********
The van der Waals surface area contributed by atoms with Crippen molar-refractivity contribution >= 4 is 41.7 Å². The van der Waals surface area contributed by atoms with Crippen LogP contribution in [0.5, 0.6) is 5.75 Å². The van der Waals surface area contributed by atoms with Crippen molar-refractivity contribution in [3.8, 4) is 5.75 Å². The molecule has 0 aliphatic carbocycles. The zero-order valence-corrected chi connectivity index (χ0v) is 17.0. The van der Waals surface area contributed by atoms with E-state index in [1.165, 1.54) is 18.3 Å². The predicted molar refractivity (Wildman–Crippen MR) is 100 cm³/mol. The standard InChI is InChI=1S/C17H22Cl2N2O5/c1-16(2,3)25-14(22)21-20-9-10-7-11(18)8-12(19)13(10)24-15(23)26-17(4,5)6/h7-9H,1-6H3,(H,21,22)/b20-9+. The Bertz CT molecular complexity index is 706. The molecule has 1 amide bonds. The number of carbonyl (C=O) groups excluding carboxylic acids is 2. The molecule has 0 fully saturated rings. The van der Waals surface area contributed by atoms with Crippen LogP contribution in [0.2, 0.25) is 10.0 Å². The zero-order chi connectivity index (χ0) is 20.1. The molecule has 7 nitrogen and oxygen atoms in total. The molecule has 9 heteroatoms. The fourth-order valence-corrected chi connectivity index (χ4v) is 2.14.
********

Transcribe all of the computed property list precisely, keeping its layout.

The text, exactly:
The van der Waals surface area contributed by atoms with Crippen molar-refractivity contribution >= 4 is 41.7 Å². The van der Waals surface area contributed by atoms with Crippen LogP contribution in [0.5, 0.6) is 5.75 Å². The van der Waals surface area contributed by atoms with Crippen molar-refractivity contribution in [3.8, 4) is 5.75 Å². The molecule has 0 aliphatic carbocycles. The zero-order valence-corrected chi connectivity index (χ0v) is 17.0. The van der Waals surface area contributed by atoms with E-state index in [1.165, 1.54) is 18.3 Å². The predicted molar refractivity (Wildman–Crippen MR) is 100 cm³/mol. The standard InChI is InChI=1S/C17H22Cl2N2O5/c1-16(2,3)25-14(22)21-20-9-10-7-11(18)8-12(19)13(10)24-15(23)26-17(4,5)6/h7-9H,1-6H3,(H,21,22)/b20-9+. The Bertz CT molecular complexity index is 706. The molecule has 1 amide bonds. The number of carbonyl (C=O) groups excluding carboxylic acids is 2. The molecule has 0 fully saturated rings. The van der Waals surface area contributed by atoms with Crippen LogP contribution in [0.2, 0.25) is 10.0 Å². The zero-order chi connectivity index (χ0) is 20.1. The molecule has 7 nitrogen and oxygen atoms in total. The molecule has 9 heteroatoms. The fourth-order valence-corrected chi connectivity index (χ4v) is 2.14.